“This park is a very special place,” Benscoter says, “made possible because so many have come together to make it a reality. The public and private partnerships and the community involvement have been amazing.” She says it was important that the artists spent months listening to the community, especially the neighbors, when designing the park. “The idea for the public art feature to be trees and even the choice of colors came from them. That’s creative placemaking at its best, and there is more to come.”
Construction has begun on the Mike McSwain-designed outdoor performance pavilion on the south side of the park. It is expected to be completed within a year, with a Mister Station and a mobile game kiosk with large-scale and tabletop games. SRAC will continue UNCOMMON Sundays in Caddo Common park. The next event is scheduled for Nov. 21, noon - 4:30.
For more information, visit these websites:
Shreveport Regional Arts Council at shrevearts.org Shreveport Common at shreveportcommon.com
About the Artistrees
• Three Artistrees: Two are 20’ tall, and one is 25’ tall. The canopies are approximately 20 feet wide. They each weigh about 1,000 pounds.
• 2,300 feet of aluminum pipe was needed to create the 135 sections that make up the trees.
• The Artistrees were assembled twice. They were first assembled offsite to adjust how they would fit on-site, dismantled, then moved to their current location and carefully reassembled.
• 66 polycarbonate, amber and yellow, twin-walled, “architectural” sheets were fitted for the 2’x3’ metal frames fabricated for the “leaves.” Each panel was adjusted to a different position to glow from the sun and cast colorful shadows at different times during the day. Each panel is also LED lit.
About Shreveport Common
• The city of Shreveport opened Phase I of Caddo Common park on Oct. 28, 2019. Phase II was immediately announced as Caddo Parish Commission matched private sector funding raised for park amenities.
• Shreveport Regional Arts Council, Caddo Parish Parks, and area artists and arts organizations have resumed programming the park as Covid restrictions have allowed.
• Shreveport Common is located at the eastern edge of Shreveport’s oldest neighborhood, Ledbetter Heights, now a HUD Choice Neighborhoods and the west edge of the downtown business district. Caddo Common park and other public and private transformational projects are based on the communityinformed and Shreveport City Council/ Caddo Parish-approved, Shreveport Common Vision Plan.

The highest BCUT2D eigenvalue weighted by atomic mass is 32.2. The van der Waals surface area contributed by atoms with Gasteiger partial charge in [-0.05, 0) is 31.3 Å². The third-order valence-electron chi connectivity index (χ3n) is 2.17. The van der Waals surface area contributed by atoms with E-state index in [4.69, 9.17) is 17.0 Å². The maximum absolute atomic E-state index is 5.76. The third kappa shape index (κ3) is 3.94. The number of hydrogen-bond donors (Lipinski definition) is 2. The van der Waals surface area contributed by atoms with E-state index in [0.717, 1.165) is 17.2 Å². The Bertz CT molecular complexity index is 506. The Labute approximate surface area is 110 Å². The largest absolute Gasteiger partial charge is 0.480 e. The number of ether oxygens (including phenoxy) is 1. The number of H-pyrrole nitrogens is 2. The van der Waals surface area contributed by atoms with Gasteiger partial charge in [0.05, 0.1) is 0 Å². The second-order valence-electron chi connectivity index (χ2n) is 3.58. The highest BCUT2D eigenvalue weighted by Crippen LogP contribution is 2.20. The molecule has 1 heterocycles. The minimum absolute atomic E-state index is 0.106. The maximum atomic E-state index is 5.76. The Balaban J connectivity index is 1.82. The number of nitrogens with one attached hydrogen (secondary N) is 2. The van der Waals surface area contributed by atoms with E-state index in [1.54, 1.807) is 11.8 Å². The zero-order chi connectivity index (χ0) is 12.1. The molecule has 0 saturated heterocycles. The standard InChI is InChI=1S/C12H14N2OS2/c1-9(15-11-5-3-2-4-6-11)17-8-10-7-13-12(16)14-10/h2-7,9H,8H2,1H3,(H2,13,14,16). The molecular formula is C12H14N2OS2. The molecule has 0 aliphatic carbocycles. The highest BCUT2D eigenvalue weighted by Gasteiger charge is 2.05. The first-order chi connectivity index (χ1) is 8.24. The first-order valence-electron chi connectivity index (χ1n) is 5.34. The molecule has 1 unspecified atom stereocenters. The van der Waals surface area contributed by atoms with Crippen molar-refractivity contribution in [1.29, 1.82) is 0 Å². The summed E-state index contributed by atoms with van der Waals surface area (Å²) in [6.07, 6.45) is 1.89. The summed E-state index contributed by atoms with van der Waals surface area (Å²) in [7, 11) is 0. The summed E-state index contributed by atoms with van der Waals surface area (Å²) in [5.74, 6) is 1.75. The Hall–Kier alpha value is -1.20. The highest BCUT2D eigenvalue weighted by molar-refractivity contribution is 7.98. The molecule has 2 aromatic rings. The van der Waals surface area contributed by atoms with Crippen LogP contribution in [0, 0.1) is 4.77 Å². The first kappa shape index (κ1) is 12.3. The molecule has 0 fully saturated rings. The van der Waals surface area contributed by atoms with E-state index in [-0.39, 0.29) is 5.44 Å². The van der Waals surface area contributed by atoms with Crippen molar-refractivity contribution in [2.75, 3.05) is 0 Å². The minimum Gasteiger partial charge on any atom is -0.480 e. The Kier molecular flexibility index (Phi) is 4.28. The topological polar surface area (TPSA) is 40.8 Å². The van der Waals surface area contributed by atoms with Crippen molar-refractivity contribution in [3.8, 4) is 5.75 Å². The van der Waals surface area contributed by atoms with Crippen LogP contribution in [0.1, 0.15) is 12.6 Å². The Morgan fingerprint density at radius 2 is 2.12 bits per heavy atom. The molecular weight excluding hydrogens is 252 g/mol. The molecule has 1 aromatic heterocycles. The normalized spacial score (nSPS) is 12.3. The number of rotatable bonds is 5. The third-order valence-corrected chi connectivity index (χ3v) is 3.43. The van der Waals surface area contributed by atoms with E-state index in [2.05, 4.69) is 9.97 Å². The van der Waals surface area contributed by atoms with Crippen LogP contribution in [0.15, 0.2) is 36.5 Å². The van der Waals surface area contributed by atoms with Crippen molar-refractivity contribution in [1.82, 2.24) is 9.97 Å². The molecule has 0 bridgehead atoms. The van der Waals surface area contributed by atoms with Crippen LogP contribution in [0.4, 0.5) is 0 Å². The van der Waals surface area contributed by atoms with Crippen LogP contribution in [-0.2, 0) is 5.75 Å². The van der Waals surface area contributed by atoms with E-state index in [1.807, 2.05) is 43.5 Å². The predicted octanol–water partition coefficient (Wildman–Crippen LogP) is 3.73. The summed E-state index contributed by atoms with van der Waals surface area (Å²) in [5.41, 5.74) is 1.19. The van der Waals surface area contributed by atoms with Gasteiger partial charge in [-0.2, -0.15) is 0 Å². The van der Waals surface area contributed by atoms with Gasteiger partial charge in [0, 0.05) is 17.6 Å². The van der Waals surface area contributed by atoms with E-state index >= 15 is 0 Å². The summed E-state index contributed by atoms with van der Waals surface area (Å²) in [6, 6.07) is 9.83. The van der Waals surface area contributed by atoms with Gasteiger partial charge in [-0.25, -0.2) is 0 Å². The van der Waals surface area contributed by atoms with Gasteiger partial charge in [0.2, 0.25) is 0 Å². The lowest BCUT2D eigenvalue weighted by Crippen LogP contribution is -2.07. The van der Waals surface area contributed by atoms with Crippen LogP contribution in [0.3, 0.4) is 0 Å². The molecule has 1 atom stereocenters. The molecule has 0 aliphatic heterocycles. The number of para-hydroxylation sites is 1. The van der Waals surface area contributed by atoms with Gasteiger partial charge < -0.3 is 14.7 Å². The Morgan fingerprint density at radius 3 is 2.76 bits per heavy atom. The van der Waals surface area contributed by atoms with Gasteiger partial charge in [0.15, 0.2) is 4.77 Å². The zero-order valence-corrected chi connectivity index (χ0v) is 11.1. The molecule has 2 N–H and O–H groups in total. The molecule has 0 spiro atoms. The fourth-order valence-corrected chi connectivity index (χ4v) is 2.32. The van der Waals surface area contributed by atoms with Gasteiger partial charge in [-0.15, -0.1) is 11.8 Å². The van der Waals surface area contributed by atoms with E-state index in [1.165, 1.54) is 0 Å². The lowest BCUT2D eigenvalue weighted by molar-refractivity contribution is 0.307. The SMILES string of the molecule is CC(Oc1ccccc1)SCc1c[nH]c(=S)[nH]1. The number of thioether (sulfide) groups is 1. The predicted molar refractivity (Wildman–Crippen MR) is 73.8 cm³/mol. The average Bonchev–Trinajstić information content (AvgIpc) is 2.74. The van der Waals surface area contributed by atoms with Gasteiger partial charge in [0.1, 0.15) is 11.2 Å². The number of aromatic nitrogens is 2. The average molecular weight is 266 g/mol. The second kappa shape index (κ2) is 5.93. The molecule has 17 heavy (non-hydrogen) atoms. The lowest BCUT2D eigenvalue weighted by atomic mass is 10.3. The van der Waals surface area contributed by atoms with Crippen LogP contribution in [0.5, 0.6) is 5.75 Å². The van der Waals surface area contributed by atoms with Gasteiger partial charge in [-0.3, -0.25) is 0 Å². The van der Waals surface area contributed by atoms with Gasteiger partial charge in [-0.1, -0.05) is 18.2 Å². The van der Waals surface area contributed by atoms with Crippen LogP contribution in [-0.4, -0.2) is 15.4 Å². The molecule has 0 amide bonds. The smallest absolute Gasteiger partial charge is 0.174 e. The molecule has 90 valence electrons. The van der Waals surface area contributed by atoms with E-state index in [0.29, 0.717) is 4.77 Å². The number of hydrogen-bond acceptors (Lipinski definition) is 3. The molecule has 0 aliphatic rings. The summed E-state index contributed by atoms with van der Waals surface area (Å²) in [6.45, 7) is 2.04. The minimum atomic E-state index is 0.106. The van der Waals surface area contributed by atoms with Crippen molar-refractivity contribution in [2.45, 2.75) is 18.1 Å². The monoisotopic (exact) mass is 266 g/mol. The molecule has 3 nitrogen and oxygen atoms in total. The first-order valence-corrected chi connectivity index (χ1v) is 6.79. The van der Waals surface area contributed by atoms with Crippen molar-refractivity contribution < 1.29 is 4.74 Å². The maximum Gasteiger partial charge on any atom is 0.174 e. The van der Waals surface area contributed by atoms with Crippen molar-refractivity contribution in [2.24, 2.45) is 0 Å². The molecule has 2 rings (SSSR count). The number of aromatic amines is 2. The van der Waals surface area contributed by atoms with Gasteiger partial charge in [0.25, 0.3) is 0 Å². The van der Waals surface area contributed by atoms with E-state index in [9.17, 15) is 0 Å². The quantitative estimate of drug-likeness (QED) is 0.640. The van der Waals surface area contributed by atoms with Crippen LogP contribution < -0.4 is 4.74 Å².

• In 2010, the nine-block area of Shreveport Common had one of the state’s highest concentrations of endangered buildings. Sixty-four percent of the buildings were unoccupied.
• The community-informed and city councilapproved Shreveport Common Vision Plan is based on the community’s tenets for the project: authenticity, creativity, sustainability and community with no displacement of the neighbors.
• Today, over 100 partners have invested $54 million in preservation, infrastructure, programming, mixed-rate and mixeduse residential, studio spaces and venues in the nine-block area; 29 construction projects are complete, seven projects are under construction, and 16 are in predevelopment.
• In response to an Artist and Creative Professional Market Demand Study by Artspace, MN and SWAN research, 10 affordable artist-shared spaces are in place at Andress Artist & Entrepreneur Center, 33 units of affordable and marketrate UNEEDA Apartments are underway (Brown/Taylor), and a Makerspace is expected in early 2022. The Shreveport Common team is working with developers and property owners to increase mixed rate residences, private studio spaces and unique retail in the nine-block area.
About the Artist Team
Bruce Allen retired in 2019 after teaching at Centenary College Art Department for 35 years. He is described as an artist/ community activist/entrepreneur.
Jim Hayes, owner of LA House of Props in Shreveport, has been described as an artist/set and furniture designer/mechanic/ engineer extraordinaire. He died last year after a short illness. Before Hayes’ death, the two artists formed the Jim & I Design Collective.